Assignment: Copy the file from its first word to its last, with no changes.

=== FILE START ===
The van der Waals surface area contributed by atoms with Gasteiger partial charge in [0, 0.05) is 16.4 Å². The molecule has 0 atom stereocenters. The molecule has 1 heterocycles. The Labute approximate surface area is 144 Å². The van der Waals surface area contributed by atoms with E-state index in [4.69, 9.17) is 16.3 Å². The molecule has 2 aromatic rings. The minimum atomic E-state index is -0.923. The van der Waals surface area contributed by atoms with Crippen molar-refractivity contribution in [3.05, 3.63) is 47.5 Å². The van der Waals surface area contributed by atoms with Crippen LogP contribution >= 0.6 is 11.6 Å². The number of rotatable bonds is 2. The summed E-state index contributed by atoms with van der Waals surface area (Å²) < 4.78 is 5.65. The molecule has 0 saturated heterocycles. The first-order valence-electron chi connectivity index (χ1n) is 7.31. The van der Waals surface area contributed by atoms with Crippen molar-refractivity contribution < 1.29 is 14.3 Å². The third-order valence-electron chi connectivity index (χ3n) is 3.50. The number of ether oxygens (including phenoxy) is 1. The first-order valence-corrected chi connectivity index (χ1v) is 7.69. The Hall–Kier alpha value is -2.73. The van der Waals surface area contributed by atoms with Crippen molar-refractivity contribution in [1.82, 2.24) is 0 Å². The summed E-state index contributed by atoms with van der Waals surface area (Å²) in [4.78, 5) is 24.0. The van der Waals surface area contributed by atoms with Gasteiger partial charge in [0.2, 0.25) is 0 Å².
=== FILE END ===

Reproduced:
The van der Waals surface area contributed by atoms with Gasteiger partial charge in [0, 0.05) is 16.4 Å². The molecule has 0 atom stereocenters. The molecule has 1 heterocycles. The Labute approximate surface area is 144 Å². The van der Waals surface area contributed by atoms with E-state index in [4.69, 9.17) is 16.3 Å². The molecule has 2 aromatic rings. The minimum atomic E-state index is -0.923. The van der Waals surface area contributed by atoms with Crippen molar-refractivity contribution in [3.05, 3.63) is 47.5 Å². The van der Waals surface area contributed by atoms with Crippen LogP contribution >= 0.6 is 11.6 Å². The number of rotatable bonds is 2. The summed E-state index contributed by atoms with van der Waals surface area (Å²) < 4.78 is 5.65. The molecule has 0 saturated heterocycles. The first-order valence-electron chi connectivity index (χ1n) is 7.31. The van der Waals surface area contributed by atoms with Crippen molar-refractivity contribution < 1.29 is 14.3 Å². The third-order valence-electron chi connectivity index (χ3n) is 3.50. The number of ether oxygens (including phenoxy) is 1. The first-order valence-corrected chi connectivity index (χ1v) is 7.69. The Hall–Kier alpha value is -2.73. The van der Waals surface area contributed by atoms with Crippen molar-refractivity contribution in [1.82, 2.24) is 0 Å². The summed E-state index contributed by atoms with van der Waals surface area (Å²) in [4.78, 5) is 24.0. The van der Waals surface area contributed by atoms with Gasteiger partial charge in [0.2, 0.25) is 0 Å².